The vocals make a nice change from what you’d expect from such a release. Funeral Doom, predominantly helmed by baritone, hyper deep vocal deliveries can make an already crushing record absolutely unfathomable and, by extension, even tougher for the audience to bear. It’s why, given the band’s choice of vocals, it’s a good thing to see, since Blazar’s songwriting and atmosphere is already consistent with all the crushing connotations Funeral Doom aspires to demonstrate. Had they implemented a more traditional delivery with these riffs, it would have been completely suffocating had that been their purpose but, by using a more visceral snarling, drooling style it provides the band a stronger, malicious edge many Funeral Doom acts aren’t likely to exhibit. Sure, some bands in this subgenre will sound heavier somewhat yet, Fatal Cosmic Wound feels more well rounded and realised as a full album rather than focusing solely on sheer tone and power alone. With this said, the vocals rest nicely in the mix too since they’re never drowned out by the rest of the band. Atmospherically they suit as well, since the band’s riffs harbour an intrinsically more savage ambience than being mere slabs of tone. There’s an evil to the band’s sound which the vocals excellently complement.

Sometimes, within doom metal and its varying intensities, you’ll find the bands in question are willing to speed up their assault. While this isn’t usually doom metal’s forte it can be done to varying success, but Blazar forgo all concept of speed or haste with their pacing as they show you fundamentally that you’ll be glued to this record as it slowly, eventually, trundles along with not a hint in sight to suggest things will quicken at all. See to the drums; at no instance do the drums infer the band’s pacing will pick up at any point. From one track to the next the drums are performing precisely what you’d think they do, they don’t try and burst into spontaneous blast beats all of a sudden nor do they explode with ferocious double bass drumming; but in this case it’s strangely relieving since we come to understand Blazar aren’t seeking to pull off any hidden or late surprises, especially when the record nears it’s end. It’s predictability, oddly, becomes a comfort since we understand Blazar understand the assignment that is Funeral Doom and stuck to the formula what we know works. It’s Funeral Doom as described on the tin; you know firmly what you’re getting and Blazar don’t try and sugarcoat their sound as anything other than what you’d think it would be.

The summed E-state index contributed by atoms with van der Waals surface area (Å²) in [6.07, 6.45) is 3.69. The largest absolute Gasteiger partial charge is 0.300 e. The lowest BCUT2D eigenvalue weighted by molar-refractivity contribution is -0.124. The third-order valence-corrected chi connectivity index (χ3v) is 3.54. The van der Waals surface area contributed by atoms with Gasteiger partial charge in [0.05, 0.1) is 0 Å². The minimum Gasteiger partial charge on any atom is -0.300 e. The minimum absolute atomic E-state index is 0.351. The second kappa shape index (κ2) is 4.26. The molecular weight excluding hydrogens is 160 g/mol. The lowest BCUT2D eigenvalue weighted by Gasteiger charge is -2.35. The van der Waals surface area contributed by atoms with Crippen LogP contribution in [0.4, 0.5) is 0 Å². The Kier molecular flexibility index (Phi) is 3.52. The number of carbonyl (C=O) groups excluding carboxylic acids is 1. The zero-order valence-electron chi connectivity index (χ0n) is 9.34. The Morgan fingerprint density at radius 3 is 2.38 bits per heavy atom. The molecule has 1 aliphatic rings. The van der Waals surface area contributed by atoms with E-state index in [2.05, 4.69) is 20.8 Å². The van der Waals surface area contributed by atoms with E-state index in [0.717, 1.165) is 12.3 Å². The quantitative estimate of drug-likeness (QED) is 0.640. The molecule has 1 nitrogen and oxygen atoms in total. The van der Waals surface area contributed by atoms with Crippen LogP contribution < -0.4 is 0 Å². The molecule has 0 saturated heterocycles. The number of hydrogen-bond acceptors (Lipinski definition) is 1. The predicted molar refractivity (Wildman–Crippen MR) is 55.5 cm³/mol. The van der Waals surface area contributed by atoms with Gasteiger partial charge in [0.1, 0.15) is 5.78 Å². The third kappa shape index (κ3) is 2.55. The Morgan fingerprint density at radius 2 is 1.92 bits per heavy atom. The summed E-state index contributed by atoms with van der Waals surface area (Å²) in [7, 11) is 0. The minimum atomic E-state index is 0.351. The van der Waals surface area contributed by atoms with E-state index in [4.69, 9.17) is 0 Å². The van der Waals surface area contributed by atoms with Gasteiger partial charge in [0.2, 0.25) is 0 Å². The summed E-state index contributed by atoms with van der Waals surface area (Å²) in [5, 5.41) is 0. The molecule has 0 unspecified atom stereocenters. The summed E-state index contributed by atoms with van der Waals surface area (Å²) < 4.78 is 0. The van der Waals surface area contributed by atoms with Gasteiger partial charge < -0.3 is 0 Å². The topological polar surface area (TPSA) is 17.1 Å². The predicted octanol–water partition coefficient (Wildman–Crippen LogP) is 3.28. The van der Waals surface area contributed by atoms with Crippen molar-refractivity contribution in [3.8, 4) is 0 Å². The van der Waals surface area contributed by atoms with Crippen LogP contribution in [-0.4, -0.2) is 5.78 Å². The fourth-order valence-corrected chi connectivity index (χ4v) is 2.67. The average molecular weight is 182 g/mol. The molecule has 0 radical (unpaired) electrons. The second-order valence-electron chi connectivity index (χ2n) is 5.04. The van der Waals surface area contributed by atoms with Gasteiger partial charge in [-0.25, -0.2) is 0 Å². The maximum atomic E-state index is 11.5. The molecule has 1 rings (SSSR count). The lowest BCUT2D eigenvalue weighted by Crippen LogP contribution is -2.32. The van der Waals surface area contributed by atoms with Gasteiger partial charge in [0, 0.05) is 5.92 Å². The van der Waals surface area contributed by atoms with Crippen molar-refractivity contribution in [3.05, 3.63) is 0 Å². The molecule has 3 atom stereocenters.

In conclusion, Blazar showcase that Extreme Metal doesn’t always need to try and shake things up for a record to be entertaining and engaging. Fatal Cosmic Wound possesses nought that you haven’t heard from another record of this style a dozen times before, but what can be said regarding Blazar is their commitment to staying the course. The band’s songwriting could be labelled as restrictive and hemmed in by other acts who would prefer to be more flamboyant in their experimentation, but it works for the sound that Blazar are at home with. There’s little else going on to occupy our attention that’s steering us away from their concrete tone and, frankly, it’s good to see. Shutting away any other elements ensures the audience is totally focused on the main songwriting at hand and thus, any riffs that come our way feel much more powerful since we’re also not expecting anything else peculiar to crop up within the songwriting either. Fatal Cosmic Wound is a by-the-books Funeral Doom record but there’s nothing wrong with that; I still had a good time and I’m confident many others will too.